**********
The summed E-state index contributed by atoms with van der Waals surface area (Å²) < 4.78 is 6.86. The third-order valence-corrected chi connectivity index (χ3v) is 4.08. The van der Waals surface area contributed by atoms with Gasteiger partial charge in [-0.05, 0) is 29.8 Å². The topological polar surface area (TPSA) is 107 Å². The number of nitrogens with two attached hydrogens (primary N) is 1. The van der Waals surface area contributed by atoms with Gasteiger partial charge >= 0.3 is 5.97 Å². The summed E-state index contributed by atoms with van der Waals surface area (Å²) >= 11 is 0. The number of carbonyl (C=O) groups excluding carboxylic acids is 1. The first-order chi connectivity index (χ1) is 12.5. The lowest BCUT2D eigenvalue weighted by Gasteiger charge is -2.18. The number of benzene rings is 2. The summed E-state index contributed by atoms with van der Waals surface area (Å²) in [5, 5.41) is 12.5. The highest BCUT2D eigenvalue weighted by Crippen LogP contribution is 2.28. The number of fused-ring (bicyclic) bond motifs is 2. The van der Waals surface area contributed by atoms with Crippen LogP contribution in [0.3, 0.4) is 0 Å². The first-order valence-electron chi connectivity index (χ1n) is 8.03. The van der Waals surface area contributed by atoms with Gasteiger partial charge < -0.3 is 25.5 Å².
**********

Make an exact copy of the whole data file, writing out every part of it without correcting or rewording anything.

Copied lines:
The summed E-state index contributed by atoms with van der Waals surface area (Å²) < 4.78 is 6.86. The third-order valence-corrected chi connectivity index (χ3v) is 4.08. The van der Waals surface area contributed by atoms with Gasteiger partial charge in [-0.05, 0) is 29.8 Å². The topological polar surface area (TPSA) is 107 Å². The number of nitrogens with two attached hydrogens (primary N) is 1. The van der Waals surface area contributed by atoms with Gasteiger partial charge >= 0.3 is 5.97 Å². The summed E-state index contributed by atoms with van der Waals surface area (Å²) >= 11 is 0. The number of carbonyl (C=O) groups excluding carboxylic acids is 1. The first-order chi connectivity index (χ1) is 12.5. The lowest BCUT2D eigenvalue weighted by Gasteiger charge is -2.18. The number of benzene rings is 2. The summed E-state index contributed by atoms with van der Waals surface area (Å²) in [5, 5.41) is 12.5. The highest BCUT2D eigenvalue weighted by Crippen LogP contribution is 2.28. The number of fused-ring (bicyclic) bond motifs is 2. The van der Waals surface area contributed by atoms with Crippen LogP contribution in [0.3, 0.4) is 0 Å². The first-order valence-electron chi connectivity index (χ1n) is 8.03. The van der Waals surface area contributed by atoms with Gasteiger partial charge < -0.3 is 25.5 Å².